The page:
The text is:

He also pulled down the tower of Peniel and killed the men of the town. - Judges 8:17

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What do we know about tower of Peniel in Judges 8

Towers in ancient Israel were known as citadels and were for defensive reasons of a particular city. They are generally speaking speaking the highest landmark within a city, making surprise attacks very difficult.

For example take the Tower of Jerusalem:

David’s Tower

“Your neck is like the tower of David, built with courses of stone; on it hang a thousand shields, all of them shields of warriors.” (Song of Solomon 4:4)

The Tower of David, also known as the Citadel of Jerusalem, is the highest landmark in the Old City and, ironically, has nothing to do with King David. This remarkable structure is a walkthrough museum that takes visitors through the history of Jerusalem in a unique way. What better place to see the history of Israel than in a fortress that bore witness to almost all of it. Located on the western side of the Old City, near the Jaffa Gate, it presents three walking tours amongst the architectural walls that began with the Hasmonean kings in the 2nd century B.C., and covers 5,000 years of history.

The site was chosen for its topography, the highest point on the southwestern hill, as a defensive fortification, which has been augmented over thousands of years by the early kings of Israel, Romans, Crusaders, Muslims, and Turks. Some of the best views of the city and the Temple Mount are here, as well as the opportunity to walk the ancient walls as many watchmen have done over the centuries. These high walls and towers are formidable, as is the deep moat that surrounds them (filled in by 1898). Begin your tour on the east side via a bridge that spans the moat to the inner gatehouse, built by Suleiman the Magnificent.

During ancient times this northwest corner was the most vulnerable part of the Upper City and the tower and walls were built to protect it, as Josephus recorded:

“The city of Jerusalem was fortified with three walls, on such parts as were not encompassed with unpassable valleys; for in such places it had but one wall. The city was built upon two hills, which are opposite to one another, and have a valley to divide them asunder; at which valley the corresponding rows of houses on both hills end. Of these hills, that which contains the upper city is much higher, and in length more direct. Accordingly, it was called the ‘Citadel,’ by king David; he was the father of that Solomon who built this temple at the first; but it is by us called the ‘Upper Market-place.’”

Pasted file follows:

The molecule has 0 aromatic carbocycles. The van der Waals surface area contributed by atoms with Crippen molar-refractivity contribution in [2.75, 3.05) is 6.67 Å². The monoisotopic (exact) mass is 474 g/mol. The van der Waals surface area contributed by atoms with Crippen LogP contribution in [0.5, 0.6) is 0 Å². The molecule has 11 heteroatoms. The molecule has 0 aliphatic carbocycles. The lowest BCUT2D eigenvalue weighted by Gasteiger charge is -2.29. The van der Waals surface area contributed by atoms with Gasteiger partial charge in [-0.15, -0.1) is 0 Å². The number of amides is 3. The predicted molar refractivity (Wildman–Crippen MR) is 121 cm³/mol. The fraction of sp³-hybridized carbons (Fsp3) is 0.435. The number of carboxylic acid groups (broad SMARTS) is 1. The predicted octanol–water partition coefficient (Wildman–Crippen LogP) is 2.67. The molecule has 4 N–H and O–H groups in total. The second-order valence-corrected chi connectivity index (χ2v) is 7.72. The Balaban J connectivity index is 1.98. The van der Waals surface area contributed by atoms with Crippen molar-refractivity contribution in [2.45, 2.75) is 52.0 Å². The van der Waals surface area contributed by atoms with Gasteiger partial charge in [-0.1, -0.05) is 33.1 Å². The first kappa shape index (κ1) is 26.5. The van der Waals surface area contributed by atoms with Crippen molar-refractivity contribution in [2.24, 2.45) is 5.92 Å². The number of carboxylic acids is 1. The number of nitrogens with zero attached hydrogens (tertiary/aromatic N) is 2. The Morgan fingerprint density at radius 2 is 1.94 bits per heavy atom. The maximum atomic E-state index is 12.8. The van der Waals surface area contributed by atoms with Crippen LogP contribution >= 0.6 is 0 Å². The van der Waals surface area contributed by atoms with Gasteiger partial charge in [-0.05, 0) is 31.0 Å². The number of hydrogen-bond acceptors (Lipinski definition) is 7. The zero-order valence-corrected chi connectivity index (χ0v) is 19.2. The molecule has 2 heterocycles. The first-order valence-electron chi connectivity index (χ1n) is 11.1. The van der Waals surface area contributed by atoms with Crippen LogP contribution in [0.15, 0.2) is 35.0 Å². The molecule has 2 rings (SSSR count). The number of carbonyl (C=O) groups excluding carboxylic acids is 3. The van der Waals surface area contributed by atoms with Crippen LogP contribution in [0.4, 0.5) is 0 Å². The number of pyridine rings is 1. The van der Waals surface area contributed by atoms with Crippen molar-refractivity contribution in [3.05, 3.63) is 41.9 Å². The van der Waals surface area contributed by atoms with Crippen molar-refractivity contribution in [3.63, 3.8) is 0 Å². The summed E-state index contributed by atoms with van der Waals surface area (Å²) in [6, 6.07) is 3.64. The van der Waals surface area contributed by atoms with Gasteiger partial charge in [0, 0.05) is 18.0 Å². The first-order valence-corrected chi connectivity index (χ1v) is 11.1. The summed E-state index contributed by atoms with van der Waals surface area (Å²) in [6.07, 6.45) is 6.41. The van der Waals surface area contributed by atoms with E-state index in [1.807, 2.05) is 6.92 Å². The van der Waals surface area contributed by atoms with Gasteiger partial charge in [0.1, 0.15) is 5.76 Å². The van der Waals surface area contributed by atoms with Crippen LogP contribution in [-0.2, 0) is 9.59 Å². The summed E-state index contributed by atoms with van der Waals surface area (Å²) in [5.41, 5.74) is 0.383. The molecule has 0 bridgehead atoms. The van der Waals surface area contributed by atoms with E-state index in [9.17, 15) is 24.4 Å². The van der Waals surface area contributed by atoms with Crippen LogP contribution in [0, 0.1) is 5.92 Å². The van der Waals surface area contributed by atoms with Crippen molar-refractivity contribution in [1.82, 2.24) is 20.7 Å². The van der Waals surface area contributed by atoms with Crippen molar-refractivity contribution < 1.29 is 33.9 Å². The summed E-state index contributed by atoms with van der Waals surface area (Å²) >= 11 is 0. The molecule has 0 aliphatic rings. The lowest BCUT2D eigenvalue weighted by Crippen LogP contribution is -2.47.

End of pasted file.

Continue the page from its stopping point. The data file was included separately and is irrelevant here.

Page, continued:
The oldest remains of a city wall lie underground in the bedrock, and date to the Monarchy Period. After the Assyrian invasion, King Hezekiah built a broad wall (2 Chronicles 32:5) and towers that were later damaged by the Babylonians in 586 B.C. (Nehemiah 3:8 and Isaiah 22:9-10).

Herod the Great built three towers, which he named after his wife (Miriam, who is buried in a cave near the tower), a close friend (Hippicus), and his brother (Phasael). The latter tower still stands; the upper and highest part is now an Islamic minaret atop a Crusader Hall. Herod went on to build his palace just south of these towers.

When Rome took control of Palestine, the Roman Procurator lived in the Herodian Palace, and this is where Jesus was tried before Pilate (John 19:13). During the Great Revolt (66-70 A.D.), the Jewish rebels burned the palace. After Titus put down the rebellion, he stationed the famous Tenth Legion here, transferred from the Mount of Olives, making it their primary camp (they also captured Masada). Clay water pipes with their LXF seal were found in excavations in the courtyard (LXF stands for Legio X Fretensis). This was the only structure Titus left standing as a monument to the valor of his soldiers.

David’s Tower

David’s Tower as it looks today.

Thus Gideon wanted to make sure that all possible advantages in time of battle were taken away from the City of Peniel!

Peniel or Penuel ( lit. "the face of God"):

  1. Place mentioned three times in the Old Testament. It was situated on the western bank of the Jordan, near the ford of Jabbok, in the mountains of Ephraim. It is identified with the present Tulul al-Dhahab, which lies 250 feet above thesea, and contains beautiful ruins. According to the Bible, Jacob called the place "Peniel," after he had wrestled with the angel, because he had seen God face to face (Gen. xxxi. 30; comp. LXX. Φεοῦ πρόσωπον). Gideon destroyed the tower of Penuel because its inhabitants would not assist him with provisions during his pursuit of the kings of Midian (Judges viii. 8-17); the town was rebuilt by Jeroboam I. (I Kings xii. 25).

  2. A descendant of Judah (I Chron. iv. 4).

  3. A Benjamite (ib. viii. 25). - (Jewish Encyclopedia)


Peniel was located near Succoth, Israel.

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